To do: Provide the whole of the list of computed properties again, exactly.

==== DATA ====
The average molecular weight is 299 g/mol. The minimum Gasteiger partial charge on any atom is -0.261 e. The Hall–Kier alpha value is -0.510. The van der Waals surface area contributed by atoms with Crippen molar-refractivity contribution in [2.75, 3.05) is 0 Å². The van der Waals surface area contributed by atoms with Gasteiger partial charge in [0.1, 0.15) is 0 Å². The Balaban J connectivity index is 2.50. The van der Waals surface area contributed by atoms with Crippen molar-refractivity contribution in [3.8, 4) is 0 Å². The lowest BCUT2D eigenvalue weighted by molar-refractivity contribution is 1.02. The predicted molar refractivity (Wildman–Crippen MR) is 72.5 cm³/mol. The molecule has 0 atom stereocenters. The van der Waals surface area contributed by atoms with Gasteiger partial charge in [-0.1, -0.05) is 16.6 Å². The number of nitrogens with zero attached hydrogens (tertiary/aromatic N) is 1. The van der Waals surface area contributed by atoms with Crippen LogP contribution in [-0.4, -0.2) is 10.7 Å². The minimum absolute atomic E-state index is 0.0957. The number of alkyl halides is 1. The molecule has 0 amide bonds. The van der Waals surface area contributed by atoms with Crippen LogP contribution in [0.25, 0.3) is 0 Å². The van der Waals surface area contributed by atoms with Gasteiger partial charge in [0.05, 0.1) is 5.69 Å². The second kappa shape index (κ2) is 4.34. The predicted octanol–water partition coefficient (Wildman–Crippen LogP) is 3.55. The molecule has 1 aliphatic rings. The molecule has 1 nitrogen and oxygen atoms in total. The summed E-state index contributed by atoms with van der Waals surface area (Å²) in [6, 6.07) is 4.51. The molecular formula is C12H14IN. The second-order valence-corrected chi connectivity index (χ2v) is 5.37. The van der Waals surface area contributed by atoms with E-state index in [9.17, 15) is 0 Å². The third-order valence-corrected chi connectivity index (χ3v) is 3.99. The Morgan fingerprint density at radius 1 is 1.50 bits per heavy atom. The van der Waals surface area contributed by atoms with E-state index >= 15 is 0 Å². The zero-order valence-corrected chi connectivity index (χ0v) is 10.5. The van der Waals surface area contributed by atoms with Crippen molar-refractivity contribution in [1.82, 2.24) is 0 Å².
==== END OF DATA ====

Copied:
The average molecular weight is 299 g/mol. The minimum Gasteiger partial charge on any atom is -0.261 e. The Hall–Kier alpha value is -0.510. The van der Waals surface area contributed by atoms with Crippen molar-refractivity contribution in [2.75, 3.05) is 0 Å². The van der Waals surface area contributed by atoms with Gasteiger partial charge in [0.1, 0.15) is 0 Å². The Balaban J connectivity index is 2.50. The van der Waals surface area contributed by atoms with Crippen molar-refractivity contribution in [3.8, 4) is 0 Å². The lowest BCUT2D eigenvalue weighted by molar-refractivity contribution is 1.02. The predicted molar refractivity (Wildman–Crippen MR) is 72.5 cm³/mol. The molecule has 0 atom stereocenters. The van der Waals surface area contributed by atoms with Gasteiger partial charge in [-0.1, -0.05) is 16.6 Å². The number of nitrogens with zero attached hydrogens (tertiary/aromatic N) is 1. The van der Waals surface area contributed by atoms with Crippen LogP contribution in [-0.4, -0.2) is 10.7 Å². The minimum absolute atomic E-state index is 0.0957. The number of alkyl halides is 1. The molecule has 0 amide bonds. The van der Waals surface area contributed by atoms with Crippen LogP contribution in [0.25, 0.3) is 0 Å². The van der Waals surface area contributed by atoms with Gasteiger partial charge in [0.05, 0.1) is 5.69 Å². The second kappa shape index (κ2) is 4.34. The predicted octanol–water partition coefficient (Wildman–Crippen LogP) is 3.55. The molecule has 1 aliphatic rings. The molecule has 1 nitrogen and oxygen atoms in total. The summed E-state index contributed by atoms with van der Waals surface area (Å²) in [6, 6.07) is 4.51. The molecular formula is C12H14IN. The second-order valence-corrected chi connectivity index (χ2v) is 5.37. The van der Waals surface area contributed by atoms with E-state index in [9.17, 15) is 0 Å². The third-order valence-corrected chi connectivity index (χ3v) is 3.99. The Morgan fingerprint density at radius 1 is 1.50 bits per heavy atom. The van der Waals surface area contributed by atoms with E-state index >= 15 is 0 Å². The zero-order valence-corrected chi connectivity index (χ0v) is 10.5. The van der Waals surface area contributed by atoms with Crippen molar-refractivity contribution in [1.82, 2.24) is 0 Å².